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IN THIS ISSUE:

CRIMINAL JUSTICE

Leveraging the Every Student Succeeds Act to Improve Educational Services in Juvenile Justice Facilities

Survey of Judicial Salaries


EDUCATION

2015–16 National Postsecondary Student Aid Study: Student Financial Aid Estimates for 2015–16

High School Longitudinal Study of 2009 Second Follow-Up: A First Look at Fall 2009 Ninth-Graders in 2016

Impact of a Checklist on Principal-Teacher Feedback Conferences Following Classroom Observations


GOVERNMENT OPERATIONS

Modernizing Unemployment Insurance for the Changing Nature of Work

Homeownership and the American Dream


HEALTH AND
HUMAN SERVICES

2017 Annual Report Suicide Prevention Coordinating Council

Births: Final Data for 2016

Association of Parental Supply of Alcohol With Adolescent Drinking, Alcohol-Related Harms, and Alcohol Use Disorder Symptoms

Boosting Disaster Resilience Among Older Adults



February 2, 2018

Criminal_Justice
CRIMINAL JUSTICE

This policy brief provides state and local policymakers as well as education and juvenile justice leaders with information about how they can use requirements under the Every Student Succeeds Act (ESSA) to improve education and workforce outcomes for youth in long-term juvenile justice facilities. The brief summarizes relevant ESSA provisions and outlines its key accountability requirements. Additionally, it highlights three priorities for states to focus on as they contemplate accountability for juvenile justice programs and schools; provides key questions to help state leaders consider their current policies and identify gaps and opportunities for improvement; and features states that are carrying out promising practices in each of the three priority areas, which can serve as examples for other states that are seeking to improve accountability for juvenile justice schools.

Source: Council of State Governments

This report presents judicial salaries by state. Nationally, the average annual salary for judges of general jurisdiction or trial courts was $155,163. The annual salary range for judges of general jurisdiction was $107,000 to $288,888. Florida’s general jurisdiction judges had an average annual salary of $160,688. After adjusting for the cost-of-living index, Florida ranked 12th in general jurisdiction judicial salaries among states. This report also presents state-level salary statistics for appellate and highest court judgeships.

Source: National Center for State Courts

Education
EDUCATION

Seventy-two percent of all undergraduates received some type of financial aid. Sixty-three percent received grants, 38% took out student loans, 5% received aid through work-study programs, 3% received federal veterans’ education benefits, and 4% had parents who took out federal Direct PLUS Loans. Among undergraduates who received any aid, the average total amount received was $12,300. The average total grant amount was $7,400, and student borrowers took out an average of $7,600 in student loans. Work-study participants earned an average of $2,400. Recipients of federal veterans’ education benefits received an average of $15,300. Parents of undergraduates borrowed an average of $14,000 in federal Direct PLUS Loans. Fifty-five percent of all undergraduates received federal student aid, 22% received state aid, and 25% received aid funded by the postsecondary institution they attended. The average amount of total federal student aid for undergraduates who received such aid was $8,600. The average amount of state aid for undergraduates who received it was $2,700, and the average amount of institutional aid for undergraduates who received it was $8,300.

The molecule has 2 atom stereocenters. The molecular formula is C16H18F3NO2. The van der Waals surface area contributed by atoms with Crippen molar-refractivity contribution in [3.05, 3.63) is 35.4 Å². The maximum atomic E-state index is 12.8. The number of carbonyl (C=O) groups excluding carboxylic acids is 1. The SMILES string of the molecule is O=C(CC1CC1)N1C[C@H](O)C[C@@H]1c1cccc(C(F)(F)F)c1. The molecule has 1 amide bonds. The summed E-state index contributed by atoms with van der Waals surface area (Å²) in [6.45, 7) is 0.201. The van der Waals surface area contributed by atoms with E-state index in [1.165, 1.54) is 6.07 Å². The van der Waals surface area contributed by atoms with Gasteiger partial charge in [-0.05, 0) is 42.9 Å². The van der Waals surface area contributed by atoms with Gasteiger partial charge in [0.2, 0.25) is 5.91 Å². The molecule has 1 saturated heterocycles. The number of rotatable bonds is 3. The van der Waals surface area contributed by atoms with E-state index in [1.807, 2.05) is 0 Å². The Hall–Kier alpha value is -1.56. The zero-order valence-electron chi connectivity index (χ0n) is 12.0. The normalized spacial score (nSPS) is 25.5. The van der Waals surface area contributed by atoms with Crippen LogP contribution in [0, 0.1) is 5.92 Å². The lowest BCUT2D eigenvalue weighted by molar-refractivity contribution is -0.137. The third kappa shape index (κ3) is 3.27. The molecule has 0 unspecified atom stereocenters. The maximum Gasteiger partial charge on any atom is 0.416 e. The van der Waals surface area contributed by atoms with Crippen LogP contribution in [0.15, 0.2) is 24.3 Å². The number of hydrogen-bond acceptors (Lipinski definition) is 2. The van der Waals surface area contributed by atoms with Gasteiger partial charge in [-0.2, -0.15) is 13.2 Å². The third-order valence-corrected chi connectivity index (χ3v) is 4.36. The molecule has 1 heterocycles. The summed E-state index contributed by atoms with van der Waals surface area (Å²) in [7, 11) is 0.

Source: National Center for Education Statistics

Ninety-two percent of all fall 2009 ninth-graders had earned a high school diploma by February 2016; of those who scored in the lowest fifth on the 2012 High School Longitudinal Study mathematics achievement test, however, 81% had earned a diploma, compared with 99% of those who scored in the highest fifth. In February 2016, some 7% of all fall 2009 ninth-graders were enrolled in postsecondary education and employed full time, 26% were enrolled in postsecondary education and employed part time, 5% were enrolled in postsecondary education and unemployed, and 13% were enrolled in postsecondary education but not in the labor force. Another 25% were not enrolled in postsecondary education but were employed full time, 11% were not enrolled in postsecondary education but were employed part time, 8% were not enrolled in postsecondary education and unemployed, and 65% were not enrolled in postsecondary education and not in the labor force.

Source: National Center for Education Statistics

This report presents findings from a statewide experiment in school year 2015-16 to test impacts of a checklist on the feedback conferences principals had with teachers after formal classroom observations. Of the 336 participating schools in New Mexico, researchers selected half at random in fall 2015 as the treatment group that would use the checklist for the academic year. The checklist had few clear impacts on the quality of feedback, professional development outcomes, instructional practice, and student achievement. The exceptions are that teachers who received the checklist reported that their principals were less likely to dominate the feedback conferences, and reported that they were more likely to follow their principals’ professional development recommendation. The overall usage of the feedback checklist was moderate, with about three-quarters of principals who were encouraged to use the checklist reporting that they saw it, and 58% reported using it in post-observation feedback sessions with at least a few teachers.

Source: Southwest Regional Educational Laboratory at SEDL

Government Operations
GOVERNMENT OPERATIONS